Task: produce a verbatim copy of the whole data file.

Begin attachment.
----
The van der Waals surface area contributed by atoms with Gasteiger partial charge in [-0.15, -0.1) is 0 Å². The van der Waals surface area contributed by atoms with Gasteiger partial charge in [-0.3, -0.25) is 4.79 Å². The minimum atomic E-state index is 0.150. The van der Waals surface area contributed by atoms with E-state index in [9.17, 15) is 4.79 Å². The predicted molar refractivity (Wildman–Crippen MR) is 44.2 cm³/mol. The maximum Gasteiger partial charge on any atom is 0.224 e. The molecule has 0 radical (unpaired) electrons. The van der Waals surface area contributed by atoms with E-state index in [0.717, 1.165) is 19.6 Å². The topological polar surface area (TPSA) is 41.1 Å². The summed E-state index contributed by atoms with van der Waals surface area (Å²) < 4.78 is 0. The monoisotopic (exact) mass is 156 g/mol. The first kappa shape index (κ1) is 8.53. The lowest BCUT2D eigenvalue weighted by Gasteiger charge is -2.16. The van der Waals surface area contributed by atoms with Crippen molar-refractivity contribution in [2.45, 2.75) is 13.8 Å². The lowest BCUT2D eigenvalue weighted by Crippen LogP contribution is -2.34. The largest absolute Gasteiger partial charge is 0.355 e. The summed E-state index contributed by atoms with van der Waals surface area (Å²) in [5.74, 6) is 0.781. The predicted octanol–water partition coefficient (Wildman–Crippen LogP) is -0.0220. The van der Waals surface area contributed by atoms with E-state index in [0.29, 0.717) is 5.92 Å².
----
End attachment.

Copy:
The van der Waals surface area contributed by atoms with Gasteiger partial charge in [-0.15, -0.1) is 0 Å². The van der Waals surface area contributed by atoms with Gasteiger partial charge in [-0.3, -0.25) is 4.79 Å². The minimum atomic E-state index is 0.150. The van der Waals surface area contributed by atoms with E-state index in [9.17, 15) is 4.79 Å². The predicted molar refractivity (Wildman–Crippen MR) is 44.2 cm³/mol. The maximum Gasteiger partial charge on any atom is 0.224 e. The molecule has 0 radical (unpaired) electrons. The van der Waals surface area contributed by atoms with E-state index in [0.717, 1.165) is 19.6 Å². The topological polar surface area (TPSA) is 41.1 Å². The summed E-state index contributed by atoms with van der Waals surface area (Å²) < 4.78 is 0. The monoisotopic (exact) mass is 156 g/mol. The first kappa shape index (κ1) is 8.53. The lowest BCUT2D eigenvalue weighted by Gasteiger charge is -2.16. The van der Waals surface area contributed by atoms with Crippen molar-refractivity contribution in [2.45, 2.75) is 13.8 Å². The lowest BCUT2D eigenvalue weighted by Crippen LogP contribution is -2.34. The largest absolute Gasteiger partial charge is 0.355 e. The summed E-state index contributed by atoms with van der Waals surface area (Å²) in [5.74, 6) is 0.781. The predicted octanol–water partition coefficient (Wildman–Crippen LogP) is -0.0220. The van der Waals surface area contributed by atoms with E-state index in [0.29, 0.717) is 5.92 Å².